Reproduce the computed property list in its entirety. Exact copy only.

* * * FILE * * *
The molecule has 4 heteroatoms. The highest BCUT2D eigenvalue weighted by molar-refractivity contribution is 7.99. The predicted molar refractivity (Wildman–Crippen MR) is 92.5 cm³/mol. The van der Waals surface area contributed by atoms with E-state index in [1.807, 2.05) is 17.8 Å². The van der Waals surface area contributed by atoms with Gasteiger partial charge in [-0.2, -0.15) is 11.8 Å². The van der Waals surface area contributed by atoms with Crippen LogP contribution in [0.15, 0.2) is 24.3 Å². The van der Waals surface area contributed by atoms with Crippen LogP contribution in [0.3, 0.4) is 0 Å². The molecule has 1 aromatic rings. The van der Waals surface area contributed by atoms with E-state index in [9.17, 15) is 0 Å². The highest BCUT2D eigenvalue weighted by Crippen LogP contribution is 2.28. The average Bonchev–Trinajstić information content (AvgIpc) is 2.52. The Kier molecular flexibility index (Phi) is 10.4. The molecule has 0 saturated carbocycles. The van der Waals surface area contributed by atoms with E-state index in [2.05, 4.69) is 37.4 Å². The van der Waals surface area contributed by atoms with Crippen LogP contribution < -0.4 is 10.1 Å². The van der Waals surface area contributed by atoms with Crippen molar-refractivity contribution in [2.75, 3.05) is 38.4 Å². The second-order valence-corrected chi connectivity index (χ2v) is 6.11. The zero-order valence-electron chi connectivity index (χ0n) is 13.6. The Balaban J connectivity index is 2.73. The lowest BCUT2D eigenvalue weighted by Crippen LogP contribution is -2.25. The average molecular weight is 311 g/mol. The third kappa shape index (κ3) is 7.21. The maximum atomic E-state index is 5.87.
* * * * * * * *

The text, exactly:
The molecule has 4 heteroatoms. The highest BCUT2D eigenvalue weighted by molar-refractivity contribution is 7.99. The predicted molar refractivity (Wildman–Crippen MR) is 92.5 cm³/mol. The van der Waals surface area contributed by atoms with E-state index in [1.807, 2.05) is 17.8 Å². The van der Waals surface area contributed by atoms with Gasteiger partial charge in [-0.2, -0.15) is 11.8 Å². The van der Waals surface area contributed by atoms with Crippen LogP contribution in [0.15, 0.2) is 24.3 Å². The van der Waals surface area contributed by atoms with Crippen LogP contribution in [0.3, 0.4) is 0 Å². The molecule has 1 aromatic rings. The van der Waals surface area contributed by atoms with E-state index in [9.17, 15) is 0 Å². The highest BCUT2D eigenvalue weighted by Crippen LogP contribution is 2.28. The average Bonchev–Trinajstić information content (AvgIpc) is 2.52. The Kier molecular flexibility index (Phi) is 10.4. The molecule has 0 saturated carbocycles. The van der Waals surface area contributed by atoms with E-state index in [2.05, 4.69) is 37.4 Å². The van der Waals surface area contributed by atoms with Crippen LogP contribution < -0.4 is 10.1 Å². The van der Waals surface area contributed by atoms with Crippen molar-refractivity contribution in [2.75, 3.05) is 38.4 Å². The second-order valence-corrected chi connectivity index (χ2v) is 6.11. The zero-order valence-electron chi connectivity index (χ0n) is 13.6. The Balaban J connectivity index is 2.73. The lowest BCUT2D eigenvalue weighted by Crippen LogP contribution is -2.25. The average molecular weight is 311 g/mol. The third kappa shape index (κ3) is 7.21. The maximum atomic E-state index is 5.87.